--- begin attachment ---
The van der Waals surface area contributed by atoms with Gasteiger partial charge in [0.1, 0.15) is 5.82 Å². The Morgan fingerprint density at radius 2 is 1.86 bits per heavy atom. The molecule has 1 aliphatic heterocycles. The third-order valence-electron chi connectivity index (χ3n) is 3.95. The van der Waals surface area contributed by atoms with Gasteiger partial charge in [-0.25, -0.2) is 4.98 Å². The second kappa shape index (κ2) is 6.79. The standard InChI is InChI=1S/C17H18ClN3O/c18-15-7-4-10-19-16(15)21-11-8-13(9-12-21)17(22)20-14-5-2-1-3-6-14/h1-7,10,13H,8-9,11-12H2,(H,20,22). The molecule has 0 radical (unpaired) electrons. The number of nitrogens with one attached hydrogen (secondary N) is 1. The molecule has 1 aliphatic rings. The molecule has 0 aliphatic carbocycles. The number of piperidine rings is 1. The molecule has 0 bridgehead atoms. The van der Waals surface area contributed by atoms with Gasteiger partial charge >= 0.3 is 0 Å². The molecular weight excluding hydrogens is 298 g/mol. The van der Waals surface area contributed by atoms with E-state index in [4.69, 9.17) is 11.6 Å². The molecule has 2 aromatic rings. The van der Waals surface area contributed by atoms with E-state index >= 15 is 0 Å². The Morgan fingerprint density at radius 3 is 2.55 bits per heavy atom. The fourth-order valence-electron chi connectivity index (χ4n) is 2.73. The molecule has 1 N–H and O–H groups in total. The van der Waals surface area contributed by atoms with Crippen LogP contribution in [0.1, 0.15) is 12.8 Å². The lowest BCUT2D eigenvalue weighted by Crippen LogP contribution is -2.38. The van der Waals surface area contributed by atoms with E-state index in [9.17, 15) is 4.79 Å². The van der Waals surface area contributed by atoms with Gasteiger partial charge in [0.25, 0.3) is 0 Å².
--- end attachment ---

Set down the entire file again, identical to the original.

The van der Waals surface area contributed by atoms with Gasteiger partial charge in [0.1, 0.15) is 5.82 Å². The Morgan fingerprint density at radius 2 is 1.86 bits per heavy atom. The molecule has 1 aliphatic heterocycles. The third-order valence-electron chi connectivity index (χ3n) is 3.95. The van der Waals surface area contributed by atoms with Gasteiger partial charge in [-0.25, -0.2) is 4.98 Å². The second kappa shape index (κ2) is 6.79. The standard InChI is InChI=1S/C17H18ClN3O/c18-15-7-4-10-19-16(15)21-11-8-13(9-12-21)17(22)20-14-5-2-1-3-6-14/h1-7,10,13H,8-9,11-12H2,(H,20,22). The molecule has 0 radical (unpaired) electrons. The number of nitrogens with one attached hydrogen (secondary N) is 1. The molecule has 1 aliphatic rings. The molecule has 0 aliphatic carbocycles. The number of piperidine rings is 1. The molecule has 0 bridgehead atoms. The van der Waals surface area contributed by atoms with Gasteiger partial charge >= 0.3 is 0 Å². The molecular weight excluding hydrogens is 298 g/mol. The van der Waals surface area contributed by atoms with E-state index in [4.69, 9.17) is 11.6 Å². The molecule has 2 aromatic rings. The van der Waals surface area contributed by atoms with E-state index >= 15 is 0 Å². The Morgan fingerprint density at radius 3 is 2.55 bits per heavy atom. The fourth-order valence-electron chi connectivity index (χ4n) is 2.73. The molecule has 1 N–H and O–H groups in total. The van der Waals surface area contributed by atoms with Crippen LogP contribution in [0.1, 0.15) is 12.8 Å². The lowest BCUT2D eigenvalue weighted by Crippen LogP contribution is -2.38. The van der Waals surface area contributed by atoms with E-state index in [9.17, 15) is 4.79 Å². The van der Waals surface area contributed by atoms with Gasteiger partial charge in [0.25, 0.3) is 0 Å².